Tag Archives: Gandhi

Our (Flawed) Experiments with Truth

Recently, rereading some personal journals I wrote nearly forty years ago, I came across a reference to the English-language version of a famous autobiography I was then reading, Mohandas Gandhi’s The Story of My Experiments with Truth. I’ve since lost my copy, and didn’t journal much of the content. Skimming a current online summary, I learned that Gandhi first published the work in his native language, Gujarati, in weekly installments in his newsletter in India during the latter 1920’s. Then, he was actively engaged in the struggle for Indian independence from Great Britain. In his work, he described the first forty some years of his life, with emphasis on the evolution of his concept of satyagraha, often rendered in English as “non-violent passive resistance.” The book has been translated into 15 regional Indian languages and at least a dozen European ones.

The title of the work has stuck with me. While Gandhi’s definition of “truth” has a strong spiritual component, somewhat different from many Western perspectives, the gist of his argument seems to me to be that one may approach “truth” but cannot codify it or force it into any set system. To a Westerner, his search sounds something like our use (and misuse) of the method of scientific inquiry. My understanding of scientific method is that we can only approximate “whole truth,” never totally pin it down. Nevertheless, we conduct successive experiments to align our understanding more closely with expanding portions of truth. Sometimes old explanations are disproved. No theory or explanation is ever final, but only as good as its ability to describe and predict actual phenomena.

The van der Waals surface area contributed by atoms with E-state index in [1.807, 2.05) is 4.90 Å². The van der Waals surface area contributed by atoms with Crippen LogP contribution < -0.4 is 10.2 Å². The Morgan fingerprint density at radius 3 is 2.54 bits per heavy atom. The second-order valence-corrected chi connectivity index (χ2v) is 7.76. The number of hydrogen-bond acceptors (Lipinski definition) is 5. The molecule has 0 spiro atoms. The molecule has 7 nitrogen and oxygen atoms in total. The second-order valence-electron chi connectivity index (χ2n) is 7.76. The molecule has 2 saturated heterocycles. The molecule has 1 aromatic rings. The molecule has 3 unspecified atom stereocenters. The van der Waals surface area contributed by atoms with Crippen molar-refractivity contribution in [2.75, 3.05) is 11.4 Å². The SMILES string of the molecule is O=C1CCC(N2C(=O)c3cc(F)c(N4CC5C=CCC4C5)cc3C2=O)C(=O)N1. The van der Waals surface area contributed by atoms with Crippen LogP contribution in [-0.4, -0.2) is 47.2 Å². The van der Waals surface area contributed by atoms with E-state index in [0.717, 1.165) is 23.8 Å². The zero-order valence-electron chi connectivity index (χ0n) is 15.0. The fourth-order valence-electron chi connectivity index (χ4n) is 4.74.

The current rancor about multiple cultural and political issues seems to me to be partly due to a misguided attempt to force “truth”  to remain static. We watch coverage of the evolving covid-19 pandemic as if there must be one definitive solution to the burgeoning number of infections, hospitalizations, and deaths. We want to reduce a complex set of public health issues to simple “good guys/bad guys” scenarios. 

“Tell us the answer,” we demand. 

We may frame successive revisions in advice from the CDC or the WHO as evidence of unreliability, rather than as responses to changes in viral variants, levels of contagion and community spread, and mortality/morbidity rates. We may try to assign blame for the initial spread of the virus, as if calling the pandemic the “kung flu” could impact the pandemic’s current global trajectory or destruction. We may try to discount scientists wrestling with a hugely complicated global health challenge as “elitist,” preferring to believe whichever online media pundit best fits our preexisting biases. None of these reductionist ploys coincides with the “truth of covid-19” as we know it so far.